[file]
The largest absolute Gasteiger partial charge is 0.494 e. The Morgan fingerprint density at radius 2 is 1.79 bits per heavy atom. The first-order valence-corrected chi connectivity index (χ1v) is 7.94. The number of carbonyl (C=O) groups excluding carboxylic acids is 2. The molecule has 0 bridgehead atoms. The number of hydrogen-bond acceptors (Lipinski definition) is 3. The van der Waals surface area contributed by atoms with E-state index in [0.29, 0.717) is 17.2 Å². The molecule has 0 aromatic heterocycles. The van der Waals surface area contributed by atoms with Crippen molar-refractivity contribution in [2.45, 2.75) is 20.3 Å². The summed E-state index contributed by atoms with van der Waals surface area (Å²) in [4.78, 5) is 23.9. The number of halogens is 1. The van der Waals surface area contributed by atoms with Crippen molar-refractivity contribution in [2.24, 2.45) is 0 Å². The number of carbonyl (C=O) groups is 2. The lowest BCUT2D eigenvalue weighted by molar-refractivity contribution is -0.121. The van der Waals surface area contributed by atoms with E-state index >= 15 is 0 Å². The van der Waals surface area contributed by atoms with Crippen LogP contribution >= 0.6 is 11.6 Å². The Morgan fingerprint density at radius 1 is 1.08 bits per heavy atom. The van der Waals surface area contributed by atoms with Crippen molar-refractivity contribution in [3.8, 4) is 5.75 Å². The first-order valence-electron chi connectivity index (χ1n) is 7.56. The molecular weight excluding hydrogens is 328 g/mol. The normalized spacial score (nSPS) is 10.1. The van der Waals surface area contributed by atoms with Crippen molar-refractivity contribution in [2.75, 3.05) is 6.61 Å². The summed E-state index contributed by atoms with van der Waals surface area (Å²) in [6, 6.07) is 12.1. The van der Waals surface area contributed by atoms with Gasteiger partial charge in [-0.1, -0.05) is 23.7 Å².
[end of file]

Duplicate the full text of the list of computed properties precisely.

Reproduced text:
The largest absolute Gasteiger partial charge is 0.494 e. The Morgan fingerprint density at radius 2 is 1.79 bits per heavy atom. The first-order valence-corrected chi connectivity index (χ1v) is 7.94. The number of carbonyl (C=O) groups excluding carboxylic acids is 2. The molecule has 0 bridgehead atoms. The number of hydrogen-bond acceptors (Lipinski definition) is 3. The van der Waals surface area contributed by atoms with E-state index in [0.29, 0.717) is 17.2 Å². The molecule has 0 aromatic heterocycles. The van der Waals surface area contributed by atoms with Crippen molar-refractivity contribution in [2.45, 2.75) is 20.3 Å². The summed E-state index contributed by atoms with van der Waals surface area (Å²) in [4.78, 5) is 23.9. The number of halogens is 1. The van der Waals surface area contributed by atoms with Crippen molar-refractivity contribution in [2.24, 2.45) is 0 Å². The number of carbonyl (C=O) groups is 2. The lowest BCUT2D eigenvalue weighted by molar-refractivity contribution is -0.121. The van der Waals surface area contributed by atoms with E-state index >= 15 is 0 Å². The van der Waals surface area contributed by atoms with Crippen LogP contribution >= 0.6 is 11.6 Å². The Morgan fingerprint density at radius 1 is 1.08 bits per heavy atom. The van der Waals surface area contributed by atoms with Crippen molar-refractivity contribution in [3.8, 4) is 5.75 Å². The first-order valence-electron chi connectivity index (χ1n) is 7.56. The molecular weight excluding hydrogens is 328 g/mol. The normalized spacial score (nSPS) is 10.1. The van der Waals surface area contributed by atoms with Crippen molar-refractivity contribution in [2.75, 3.05) is 6.61 Å². The summed E-state index contributed by atoms with van der Waals surface area (Å²) in [6, 6.07) is 12.1. The van der Waals surface area contributed by atoms with Gasteiger partial charge in [-0.1, -0.05) is 23.7 Å².